Recent Posts

What is an Onset Temperature, and How Should I Use it to Better Understand My Reactive Hazards?

Posted by Fauske & Associates on 12.15.23

Onset temperature is the lowest temperature at which a chemical reaction is occurring at a measurable rate. Unlike certain flammability related quantities, chemical reactions are essentially always occurring, and there is still non-zero rate of reaction even at low temperatures where measurement is not possible. In other words, there is not a temperature “switch” that initiates a reaction. Therefore, the reported onset temperature is highly dependent on the instrument sensitivity, the procedure utilized for collecting the data (i.e. the time-temperature history of the material), the type of instrument (e.g. how adiabatic an instrument is), and the specific kinetics of the reaction. Therefore, caution must be employed when applying information on the measured reaction onset to a real chemical process.

An example of the variation of observed onset temperature for various experimental procedures is shown in Figure 1. Presented are data from three Differential Scanning Calorimetry (DSC) experiments conducted with varying heating rates. The DSC provides heat flow calorimetry data where the temperature of the material is controlled, and the resulting heat flow is measured. The observed onset temperature increases as the imposed heating rate increases, and this is expected in most cases. The experiment conducted with a 0.5°C/min imposed heating rate has an observed onset temperature around 160°C. The experiment conducted with an 8°C/min imposed heating rate has an observed onset temperature around 190°C. Differences in the observed temperature onsets depend on the kinetics of the reaction (e.g., reaction order, activation energy, autocatalytic behavior, etc.).

Figure 1 - DSC Thermograms Reporting Heat Flow vs. Temperature for Acrylic Acid at Varying Temperature Ramps

Figure 2 shows Advanced Reactive System Screening Tool (ARSST) adiabatic calorimetry data for acrylic acid. The ARSST is a low-phi adiabatic calorimetry instrument that typically operates with an imposed constant-power heating rate and in an open-system fashion where vaporization of the sample is suppressed by a superimposed inert gas backpressure. This experiment was conducted with approximately a 2°C/min effective heating rate. Here, the first deviation above the background heating rate is observable at approximately 120°C, which may be considered the observed onset in this experiment. This observed onset temperature is lower than what is depicted in Figure 1, illustrating the instrument and setup dependency on onset temperature.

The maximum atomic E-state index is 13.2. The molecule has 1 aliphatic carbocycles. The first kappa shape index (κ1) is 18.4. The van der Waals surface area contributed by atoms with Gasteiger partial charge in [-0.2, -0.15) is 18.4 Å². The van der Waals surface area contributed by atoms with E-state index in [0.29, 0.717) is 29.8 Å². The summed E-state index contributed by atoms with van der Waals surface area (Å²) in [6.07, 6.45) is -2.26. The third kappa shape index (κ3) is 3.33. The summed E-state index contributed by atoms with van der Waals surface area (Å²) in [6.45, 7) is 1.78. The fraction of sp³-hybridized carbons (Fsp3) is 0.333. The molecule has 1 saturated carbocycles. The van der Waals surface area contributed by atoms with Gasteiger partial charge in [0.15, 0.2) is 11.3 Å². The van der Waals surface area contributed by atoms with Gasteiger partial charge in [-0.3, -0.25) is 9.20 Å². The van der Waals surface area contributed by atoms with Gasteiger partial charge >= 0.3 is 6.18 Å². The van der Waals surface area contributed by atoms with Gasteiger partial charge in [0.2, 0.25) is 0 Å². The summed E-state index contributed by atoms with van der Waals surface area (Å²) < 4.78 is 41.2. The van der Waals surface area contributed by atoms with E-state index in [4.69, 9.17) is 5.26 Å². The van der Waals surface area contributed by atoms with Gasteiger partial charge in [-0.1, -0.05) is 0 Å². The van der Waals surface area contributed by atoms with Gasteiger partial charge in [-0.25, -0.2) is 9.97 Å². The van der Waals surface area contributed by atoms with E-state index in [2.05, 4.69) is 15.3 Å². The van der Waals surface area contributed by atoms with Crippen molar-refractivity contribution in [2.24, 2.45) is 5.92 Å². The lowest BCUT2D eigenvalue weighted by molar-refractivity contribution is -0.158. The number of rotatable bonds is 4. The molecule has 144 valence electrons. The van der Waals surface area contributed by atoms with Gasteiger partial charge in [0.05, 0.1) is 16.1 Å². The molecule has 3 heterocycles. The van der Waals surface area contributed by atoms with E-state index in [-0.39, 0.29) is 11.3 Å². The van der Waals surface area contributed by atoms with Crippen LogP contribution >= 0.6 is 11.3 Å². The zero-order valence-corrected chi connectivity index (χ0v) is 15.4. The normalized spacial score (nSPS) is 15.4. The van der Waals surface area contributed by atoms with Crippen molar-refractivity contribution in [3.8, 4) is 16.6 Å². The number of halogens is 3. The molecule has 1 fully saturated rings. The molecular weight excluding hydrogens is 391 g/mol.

Figure 2 - ARSST Adiabatic Calorimetry Data Reporting Temperature Rise Rate vs. Temperature for Acrylic Acid

It can be expected that when extrapolating this behavior to situations where materials are exposed to lower temperatures for longer periods of time (like ‘isothermal’ conditions that might be expected during storage or processing), the observed onset temperature will decrease. This can make it difficult to predict the behavior of large quantities of materials over longer periods of time. The “100 degree Rule” is a commonly assumed safety margin where 100°C below the observed DSC onset temperature is considered a safe processing temperature. As mentioned earlier, the variation in onset is dependent on a variety of things including reaction kinetics. It is therefore recommended to proceed with caution when applying this rule, unless prior experience on the kinetics of the specific reaction is available. In most cases, given enough time, and a large enough scale (which generally decreases heat losses), a reaction can reach completion at any temperature.

What isn’t described by onset temperature alone is the likelihood and consequence of a reaction occurring. More important than onset temperature for understanding a reactive hazard is the relationship between temperature and reaction time (e.g., how long will it take to reach peak reaction rates at a given temperature), as well as reactive rate of heat generation vs. rate of heat removal from the vessel/container at varying temperatures, time scales, and production scales. There are many ways to get the data necessary for understanding reactive hazards so they can be mitigated or prevented. The FAI team would be pleased to discuss your processes or concerns to help you develop a practical plan to evaluate the hazard and truly understand the risk.

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Topics: Thermal Stability, ARSST, Adiabatic Calorimetry, Reactive Chemicals